Shinzo Abe will visit Darwin, the first visit by a Japanese PM since WWII when Japan bombed the city worse than Pearl Harbour

Kim Hong-Ji-Pool/ Getty ImagesJapanese Prime Minister Shinzo Abe.
  • Japan’s Prime Minister Shinzo Abe will visit Australia during a busy week and will pay his respects at the Darwin Cenotaph.
  • It will be the first time a Japanese leader has visited Darwin since Japan bombed it during World War II
  • Abe will also meet with his counterpart Australian Prime Minister Scott Morrison.
  • Japan would be very happy to reinforce regional ties with allies like Australia to counter a rising China in the Pacific.

Japanese Prime Minister Shinzo Abe will pay his respects at a war memorial in Darwin, the Australian city devastated by Japanese bombing in 1942, in the first formal visit from a Japanese leader to Darwin since during World War II.

Abe is expected to visit the Darwin Cenotaph, a monument to the country’s servicemen, with Australian Prime Minister Scott Morrison in a historic and symbolic meeting.

It will be the leaders’ first meeting since the Australian PM unexpectedly took office in August.

Abe also plans to take a look at Japan’s biggest ever foreign investment, the gigantic $U40 billion Ichthys gas project, which began shipping LNG in October.

Abe is expected to cement ties with Australia by promoting Tokyo’s “free and open Indo-Pacific” policy, touted to “promote stability and prosperity in areas between Asia and Africa rooted in rule-based order and freedom of navigation,” as well as reconfirm cooperation in maritime security, Japanese government sources told The Japan Times.

During his visit Abe will visit a memorial erected last year to commemorate 80 seamen killed about a month before the infamous bombing of Darwin in February 1942.

Allied forces sank one of four Japanese submarines that tried to attack the northern town, according to The Australian.

The I-124 submarine now lies on the seabed off Darwin. It is ­thought to be intact and undisturbed.

Abe goes to Canberra

Abe’s visit to Australia, and his hectic Asian Pacific schedule is widely viewed by analysts as a counter to Beijing’s growing influence across the Indo-Pacific.

The show of postwar reconciliation and the tightening of strategic bonds will strengthen Canberra and Tokyo’s economic and defence ties at a time when China is asserting its role in the region and US engagement in Asia under the Trump administration is less certain, the Times noted.

Japan and Australia normalised ties in 1957, with the signing of the “Agreement on Commerce”, just 12 years after the end of World War II.

The deal was controversial at the time as many Australians said Canberra had moved too quickly to sign a formal agreement with its regional adversary and the only nation to attempt to invade modern Australia, Japan.

Today that agreement is widely seen as a critical turning point in Australia’s engagement with its own backyard and Asia as a whole.

Abe’s visit comes almost two years after the Japanese prime minister made a similar significant visit to Pearl Harbour in Hawaii in December 2016.

Pearl Harbour was the site of the 1941 attack by Japan that brought the US roaring into the second world war, and prompted then President Franklin Roosevelt to name December 7, 1941, as “a date which will live in infamy.”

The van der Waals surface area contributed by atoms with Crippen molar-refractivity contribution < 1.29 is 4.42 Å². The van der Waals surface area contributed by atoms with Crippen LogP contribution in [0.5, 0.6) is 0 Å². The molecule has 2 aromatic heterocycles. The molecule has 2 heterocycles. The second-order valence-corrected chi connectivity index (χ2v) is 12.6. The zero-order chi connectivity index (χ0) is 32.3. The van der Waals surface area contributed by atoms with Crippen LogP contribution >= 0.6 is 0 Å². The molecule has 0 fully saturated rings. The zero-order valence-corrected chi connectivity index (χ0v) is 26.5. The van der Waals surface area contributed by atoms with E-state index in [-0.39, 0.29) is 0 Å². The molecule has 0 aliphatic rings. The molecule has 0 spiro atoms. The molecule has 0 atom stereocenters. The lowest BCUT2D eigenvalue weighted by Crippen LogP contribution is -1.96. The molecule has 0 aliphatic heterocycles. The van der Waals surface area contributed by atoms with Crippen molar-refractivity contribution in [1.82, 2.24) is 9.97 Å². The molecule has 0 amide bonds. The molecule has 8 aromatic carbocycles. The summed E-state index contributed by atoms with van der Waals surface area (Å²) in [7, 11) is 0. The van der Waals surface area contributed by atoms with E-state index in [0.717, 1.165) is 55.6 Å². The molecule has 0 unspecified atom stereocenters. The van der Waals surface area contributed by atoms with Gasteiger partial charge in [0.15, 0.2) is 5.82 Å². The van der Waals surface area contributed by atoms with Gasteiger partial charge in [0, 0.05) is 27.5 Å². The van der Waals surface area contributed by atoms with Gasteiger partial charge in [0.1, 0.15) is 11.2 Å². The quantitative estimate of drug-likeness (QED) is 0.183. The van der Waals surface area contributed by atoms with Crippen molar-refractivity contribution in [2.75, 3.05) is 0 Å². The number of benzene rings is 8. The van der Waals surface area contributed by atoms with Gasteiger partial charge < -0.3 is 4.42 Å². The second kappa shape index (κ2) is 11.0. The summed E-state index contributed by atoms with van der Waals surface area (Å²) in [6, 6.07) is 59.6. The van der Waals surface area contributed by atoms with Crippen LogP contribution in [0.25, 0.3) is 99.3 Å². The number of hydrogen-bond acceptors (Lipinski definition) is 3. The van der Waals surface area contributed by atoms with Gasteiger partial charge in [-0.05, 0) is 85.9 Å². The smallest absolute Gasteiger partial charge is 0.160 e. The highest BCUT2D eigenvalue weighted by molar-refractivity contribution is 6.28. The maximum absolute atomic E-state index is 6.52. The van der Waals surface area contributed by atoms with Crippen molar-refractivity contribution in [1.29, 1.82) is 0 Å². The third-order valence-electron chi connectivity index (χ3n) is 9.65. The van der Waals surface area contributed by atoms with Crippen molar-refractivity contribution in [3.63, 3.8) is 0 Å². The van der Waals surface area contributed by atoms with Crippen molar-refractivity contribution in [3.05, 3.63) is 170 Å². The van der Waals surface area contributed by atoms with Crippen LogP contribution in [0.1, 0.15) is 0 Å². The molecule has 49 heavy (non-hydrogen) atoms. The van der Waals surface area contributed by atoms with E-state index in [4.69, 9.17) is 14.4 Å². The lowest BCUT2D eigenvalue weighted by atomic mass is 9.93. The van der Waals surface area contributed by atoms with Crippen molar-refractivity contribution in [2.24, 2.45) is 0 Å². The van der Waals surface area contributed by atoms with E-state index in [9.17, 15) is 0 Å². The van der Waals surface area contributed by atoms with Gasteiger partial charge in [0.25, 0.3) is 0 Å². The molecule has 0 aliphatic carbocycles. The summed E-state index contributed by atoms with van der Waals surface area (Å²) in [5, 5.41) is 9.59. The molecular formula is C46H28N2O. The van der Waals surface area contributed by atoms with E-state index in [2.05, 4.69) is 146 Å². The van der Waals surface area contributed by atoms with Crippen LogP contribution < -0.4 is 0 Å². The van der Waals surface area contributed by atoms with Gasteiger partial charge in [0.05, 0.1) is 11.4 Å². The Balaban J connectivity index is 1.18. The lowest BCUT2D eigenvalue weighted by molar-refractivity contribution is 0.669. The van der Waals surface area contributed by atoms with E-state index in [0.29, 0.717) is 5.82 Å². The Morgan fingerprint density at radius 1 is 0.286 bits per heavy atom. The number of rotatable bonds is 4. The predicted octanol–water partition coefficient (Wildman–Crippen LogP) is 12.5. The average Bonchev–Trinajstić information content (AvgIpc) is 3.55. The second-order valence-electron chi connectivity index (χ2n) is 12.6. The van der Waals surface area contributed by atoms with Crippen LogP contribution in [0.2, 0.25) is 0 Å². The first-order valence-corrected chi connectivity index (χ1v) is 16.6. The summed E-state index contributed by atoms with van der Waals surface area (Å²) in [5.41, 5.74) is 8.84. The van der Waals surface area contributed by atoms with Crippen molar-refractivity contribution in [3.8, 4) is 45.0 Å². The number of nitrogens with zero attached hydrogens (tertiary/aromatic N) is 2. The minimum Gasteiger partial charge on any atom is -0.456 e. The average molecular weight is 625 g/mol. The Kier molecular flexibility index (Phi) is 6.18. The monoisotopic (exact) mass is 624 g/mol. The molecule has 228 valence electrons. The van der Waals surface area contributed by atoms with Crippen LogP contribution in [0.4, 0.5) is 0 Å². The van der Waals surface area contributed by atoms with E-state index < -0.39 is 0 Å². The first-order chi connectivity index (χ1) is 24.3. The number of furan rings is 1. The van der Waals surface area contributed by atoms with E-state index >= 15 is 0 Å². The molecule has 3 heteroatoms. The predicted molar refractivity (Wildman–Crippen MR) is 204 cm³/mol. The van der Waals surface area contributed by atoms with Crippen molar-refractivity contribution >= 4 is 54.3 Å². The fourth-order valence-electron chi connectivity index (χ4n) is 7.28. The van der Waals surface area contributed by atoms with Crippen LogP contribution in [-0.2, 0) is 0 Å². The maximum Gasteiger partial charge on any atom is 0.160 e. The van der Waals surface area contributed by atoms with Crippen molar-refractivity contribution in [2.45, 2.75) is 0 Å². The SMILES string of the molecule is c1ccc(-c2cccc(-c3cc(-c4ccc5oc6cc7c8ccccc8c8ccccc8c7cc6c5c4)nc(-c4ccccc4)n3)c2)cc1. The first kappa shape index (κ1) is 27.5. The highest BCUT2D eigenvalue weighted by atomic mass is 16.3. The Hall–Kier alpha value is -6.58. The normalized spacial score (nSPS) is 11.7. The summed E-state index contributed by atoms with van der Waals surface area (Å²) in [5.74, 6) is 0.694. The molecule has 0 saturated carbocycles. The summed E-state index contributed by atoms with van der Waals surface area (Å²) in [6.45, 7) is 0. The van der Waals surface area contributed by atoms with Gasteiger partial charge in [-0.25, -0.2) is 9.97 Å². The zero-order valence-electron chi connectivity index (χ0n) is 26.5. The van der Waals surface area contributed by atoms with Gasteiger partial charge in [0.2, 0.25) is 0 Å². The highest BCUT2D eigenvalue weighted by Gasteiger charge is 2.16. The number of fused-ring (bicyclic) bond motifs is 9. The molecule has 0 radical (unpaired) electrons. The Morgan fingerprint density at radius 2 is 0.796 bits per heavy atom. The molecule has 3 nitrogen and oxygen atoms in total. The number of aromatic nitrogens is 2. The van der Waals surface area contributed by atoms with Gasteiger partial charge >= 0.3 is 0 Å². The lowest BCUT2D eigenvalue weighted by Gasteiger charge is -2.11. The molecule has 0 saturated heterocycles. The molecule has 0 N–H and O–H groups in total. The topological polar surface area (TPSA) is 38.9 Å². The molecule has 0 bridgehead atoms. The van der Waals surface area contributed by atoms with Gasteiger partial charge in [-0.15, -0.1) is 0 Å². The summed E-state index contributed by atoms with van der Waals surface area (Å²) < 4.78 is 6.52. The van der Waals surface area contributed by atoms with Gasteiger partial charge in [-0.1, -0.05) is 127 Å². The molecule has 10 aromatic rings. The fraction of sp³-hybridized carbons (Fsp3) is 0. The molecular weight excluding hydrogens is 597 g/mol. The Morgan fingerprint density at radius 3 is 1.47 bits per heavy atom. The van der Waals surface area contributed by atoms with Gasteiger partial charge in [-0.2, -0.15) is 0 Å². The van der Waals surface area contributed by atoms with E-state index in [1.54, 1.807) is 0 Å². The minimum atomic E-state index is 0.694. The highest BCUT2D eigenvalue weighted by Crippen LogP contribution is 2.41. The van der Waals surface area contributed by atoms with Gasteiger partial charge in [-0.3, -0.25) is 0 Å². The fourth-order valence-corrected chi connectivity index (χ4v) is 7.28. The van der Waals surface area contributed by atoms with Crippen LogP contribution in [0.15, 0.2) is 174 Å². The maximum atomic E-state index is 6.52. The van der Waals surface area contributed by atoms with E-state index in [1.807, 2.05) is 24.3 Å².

On that day, Japanese planes attacked the United States Naval Base at Pearl Harbour, killing more than 2,300.

Yet the bombing attack on Darwin was even more brutal than Pearl Harbour.

More bombs were dropped on Darwin, more civilians killed, and more ships sunk.

Japan’s sudden and ferocious campaign finally brought a distant war home for Australians and Darwin became the frontline.

It was the largest and most destructive single attack mounted by a foreign power on Australia and led to the worst death toll from any event in the nation’s history.

More than 240 people were killed by the air raid in the former stronghold of Allied forces. Darwin later endured dozens more Japanese air attacks.

The visits reflect Abe’s intention for a postwar Japan to shore up regional ties with allies like the US and Australia.

Japan faces both military and economic challenges as a growing China flexes its regional muscle and poses more of a strategic question for Japan’s key ally, the US.

While Japan expressed biter disappointment that France beat it to lucrative contracts for Australia’s multi-billion dollar revamp of its ailing submarine fleets the two nations have moved closer to signing off on the Reciprocal Access Agreement (RAA) – which would effectively allow Australian and Japanese forces to move freely in and out of either territory.

Japan is also likely to be pleased with prime minister Morrison’s “Pacific pivot” speech on Friday last week, committing some $US2 billion to support infrastructure projects around the region – largely in line with Japanese intentions to diversify sources of investment in the region away from China’s Belt and Road Initiative.

Abe’s visit will be bookended by Association of Southeast Asian Nations-related meetings in Singapore and a summit of the Asia-Pacific Economic Cooperation (APEC) forum in Papua New Guinea.

All after meeting with the US vice president Mike Pence who arrived in Japan Monday evening Tokyo time, as the two held brief talks Tuesday before travelling onto Singapore and then to Australia

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